Which clinical history findings are characteristic of pulmonary veno-occlusive disease (PVOD)?

Updated: Oct 16, 2018
  • Author: Hakim Azfar Ali, MD; Chief Editor: Zab Mosenifar, MD, FACP, FCCP  more...
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Answer

The presenting signs and symptoms of pulmonary veno-occlusive disease (PVOD) lack specificity. Most of the symptoms mimic other pulmonary and cardiac entities. The most common presenting symptoms are exertional dyspnea, fatigue, and cough. Sometimes, a respiratory tract infection–like illness may be identifiable preceding the diagnosis. Chronic cough (either productive or nonproductive) is present in some individuals.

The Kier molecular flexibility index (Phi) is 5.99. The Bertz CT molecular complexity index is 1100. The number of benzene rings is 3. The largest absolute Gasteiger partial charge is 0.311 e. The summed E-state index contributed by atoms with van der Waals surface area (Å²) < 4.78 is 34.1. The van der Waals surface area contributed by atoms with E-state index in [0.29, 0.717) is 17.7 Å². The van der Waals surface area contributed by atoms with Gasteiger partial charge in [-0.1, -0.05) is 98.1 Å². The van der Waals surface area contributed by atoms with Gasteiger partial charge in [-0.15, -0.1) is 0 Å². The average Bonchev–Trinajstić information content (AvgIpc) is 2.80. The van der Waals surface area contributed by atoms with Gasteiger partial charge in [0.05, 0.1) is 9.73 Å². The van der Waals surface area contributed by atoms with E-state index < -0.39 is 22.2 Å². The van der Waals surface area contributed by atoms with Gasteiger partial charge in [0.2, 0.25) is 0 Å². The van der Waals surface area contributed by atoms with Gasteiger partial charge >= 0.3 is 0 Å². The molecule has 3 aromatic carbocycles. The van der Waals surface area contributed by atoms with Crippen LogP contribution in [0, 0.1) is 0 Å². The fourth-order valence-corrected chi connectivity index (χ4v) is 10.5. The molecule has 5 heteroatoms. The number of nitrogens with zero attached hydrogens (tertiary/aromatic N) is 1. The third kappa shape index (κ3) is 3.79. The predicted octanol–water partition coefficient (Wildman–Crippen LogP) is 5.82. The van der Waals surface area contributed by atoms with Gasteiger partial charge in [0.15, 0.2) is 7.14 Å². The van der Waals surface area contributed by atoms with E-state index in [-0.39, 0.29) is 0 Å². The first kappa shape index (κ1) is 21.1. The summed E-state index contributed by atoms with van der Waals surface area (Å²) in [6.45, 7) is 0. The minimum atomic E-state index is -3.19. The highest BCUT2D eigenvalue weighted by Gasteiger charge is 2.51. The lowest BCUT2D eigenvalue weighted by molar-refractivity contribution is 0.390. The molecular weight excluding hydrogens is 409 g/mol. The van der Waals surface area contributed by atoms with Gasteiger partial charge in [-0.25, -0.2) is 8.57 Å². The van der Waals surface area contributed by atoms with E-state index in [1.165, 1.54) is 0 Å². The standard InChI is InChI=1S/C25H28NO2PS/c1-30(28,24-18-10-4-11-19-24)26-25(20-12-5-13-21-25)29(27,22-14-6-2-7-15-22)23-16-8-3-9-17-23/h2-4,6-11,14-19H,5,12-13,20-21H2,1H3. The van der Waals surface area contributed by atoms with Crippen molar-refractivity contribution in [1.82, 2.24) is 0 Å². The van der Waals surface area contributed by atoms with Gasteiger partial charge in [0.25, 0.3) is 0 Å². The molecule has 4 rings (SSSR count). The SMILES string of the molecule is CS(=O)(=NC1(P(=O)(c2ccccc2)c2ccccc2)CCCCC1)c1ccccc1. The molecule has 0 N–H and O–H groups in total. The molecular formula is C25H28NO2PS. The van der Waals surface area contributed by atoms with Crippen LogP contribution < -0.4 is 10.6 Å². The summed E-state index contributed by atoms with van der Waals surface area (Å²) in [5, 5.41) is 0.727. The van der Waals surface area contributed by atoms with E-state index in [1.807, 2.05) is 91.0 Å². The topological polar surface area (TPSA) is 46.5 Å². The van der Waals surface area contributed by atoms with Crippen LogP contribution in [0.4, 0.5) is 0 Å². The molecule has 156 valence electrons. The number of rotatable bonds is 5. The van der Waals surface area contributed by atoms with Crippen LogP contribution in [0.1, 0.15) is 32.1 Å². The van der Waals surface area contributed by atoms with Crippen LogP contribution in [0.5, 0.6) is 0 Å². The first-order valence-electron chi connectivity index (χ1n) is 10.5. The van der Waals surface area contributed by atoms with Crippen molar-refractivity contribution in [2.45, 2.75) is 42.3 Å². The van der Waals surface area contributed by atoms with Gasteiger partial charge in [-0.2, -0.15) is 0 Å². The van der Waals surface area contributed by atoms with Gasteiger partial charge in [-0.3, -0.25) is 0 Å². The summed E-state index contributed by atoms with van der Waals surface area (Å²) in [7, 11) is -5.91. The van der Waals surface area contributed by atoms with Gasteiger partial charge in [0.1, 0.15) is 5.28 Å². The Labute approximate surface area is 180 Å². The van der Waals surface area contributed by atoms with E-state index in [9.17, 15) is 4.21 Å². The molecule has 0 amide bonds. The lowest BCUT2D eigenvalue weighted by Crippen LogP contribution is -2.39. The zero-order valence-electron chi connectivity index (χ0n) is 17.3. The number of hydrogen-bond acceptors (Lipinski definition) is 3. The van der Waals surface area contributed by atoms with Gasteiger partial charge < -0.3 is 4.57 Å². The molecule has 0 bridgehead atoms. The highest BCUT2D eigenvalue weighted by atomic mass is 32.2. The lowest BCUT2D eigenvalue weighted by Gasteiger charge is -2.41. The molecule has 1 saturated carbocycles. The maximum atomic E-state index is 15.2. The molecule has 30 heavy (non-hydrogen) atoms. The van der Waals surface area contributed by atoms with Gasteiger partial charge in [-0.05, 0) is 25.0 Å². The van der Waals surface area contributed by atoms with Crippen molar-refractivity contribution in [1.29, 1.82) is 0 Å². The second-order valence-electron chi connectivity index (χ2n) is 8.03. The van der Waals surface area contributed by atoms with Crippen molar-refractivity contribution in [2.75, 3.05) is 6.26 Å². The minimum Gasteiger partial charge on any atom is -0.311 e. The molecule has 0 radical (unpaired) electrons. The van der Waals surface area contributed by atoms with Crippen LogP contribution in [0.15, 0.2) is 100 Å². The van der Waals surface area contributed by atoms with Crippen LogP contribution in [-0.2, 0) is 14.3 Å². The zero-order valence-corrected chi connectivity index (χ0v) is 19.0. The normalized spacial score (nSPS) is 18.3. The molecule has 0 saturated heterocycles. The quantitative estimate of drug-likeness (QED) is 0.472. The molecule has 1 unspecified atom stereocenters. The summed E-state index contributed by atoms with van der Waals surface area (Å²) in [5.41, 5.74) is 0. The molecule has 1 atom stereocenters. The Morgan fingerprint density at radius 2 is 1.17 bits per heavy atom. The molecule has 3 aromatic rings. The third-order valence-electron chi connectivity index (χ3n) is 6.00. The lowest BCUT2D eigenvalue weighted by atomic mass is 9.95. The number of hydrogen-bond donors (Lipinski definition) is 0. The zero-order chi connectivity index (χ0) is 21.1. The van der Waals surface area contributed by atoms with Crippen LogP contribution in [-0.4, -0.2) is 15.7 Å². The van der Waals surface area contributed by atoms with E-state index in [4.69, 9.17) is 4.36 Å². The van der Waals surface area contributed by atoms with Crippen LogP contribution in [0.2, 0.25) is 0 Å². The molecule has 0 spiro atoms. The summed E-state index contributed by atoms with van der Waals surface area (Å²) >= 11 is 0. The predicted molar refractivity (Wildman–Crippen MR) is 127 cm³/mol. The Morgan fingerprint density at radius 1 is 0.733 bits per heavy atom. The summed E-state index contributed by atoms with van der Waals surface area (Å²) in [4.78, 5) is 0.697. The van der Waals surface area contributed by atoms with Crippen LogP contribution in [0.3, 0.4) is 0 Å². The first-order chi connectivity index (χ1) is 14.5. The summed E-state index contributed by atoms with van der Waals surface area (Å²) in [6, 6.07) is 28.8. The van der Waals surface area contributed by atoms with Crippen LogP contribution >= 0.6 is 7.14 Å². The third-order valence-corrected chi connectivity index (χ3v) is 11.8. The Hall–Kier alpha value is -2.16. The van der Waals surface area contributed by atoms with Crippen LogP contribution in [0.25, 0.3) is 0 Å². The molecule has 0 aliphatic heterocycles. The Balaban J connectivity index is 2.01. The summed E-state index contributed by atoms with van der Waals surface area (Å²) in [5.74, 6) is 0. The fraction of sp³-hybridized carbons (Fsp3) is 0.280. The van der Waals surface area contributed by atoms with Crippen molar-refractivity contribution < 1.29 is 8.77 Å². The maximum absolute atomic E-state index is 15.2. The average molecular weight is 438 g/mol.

In the later stages of PVOD, symptoms attributable to right ventricular failure, including chest pain and dizziness with exertion, abdominal pressure and tenderness secondary to hepatic congestion, and exertional syncope, may be noted. Hemoptysis with diffuse alveolar hemorrhage has been reported as a presentation. [32]

The suggestion of occult alveolar hemorrhage in bronchoalveolar lavage findings, however, is not uncommon. [33] Postural dyspnea or orthopnea may be reported by patients with PVOD but these findings are unusual among patients with primary pulmonary hypertension.


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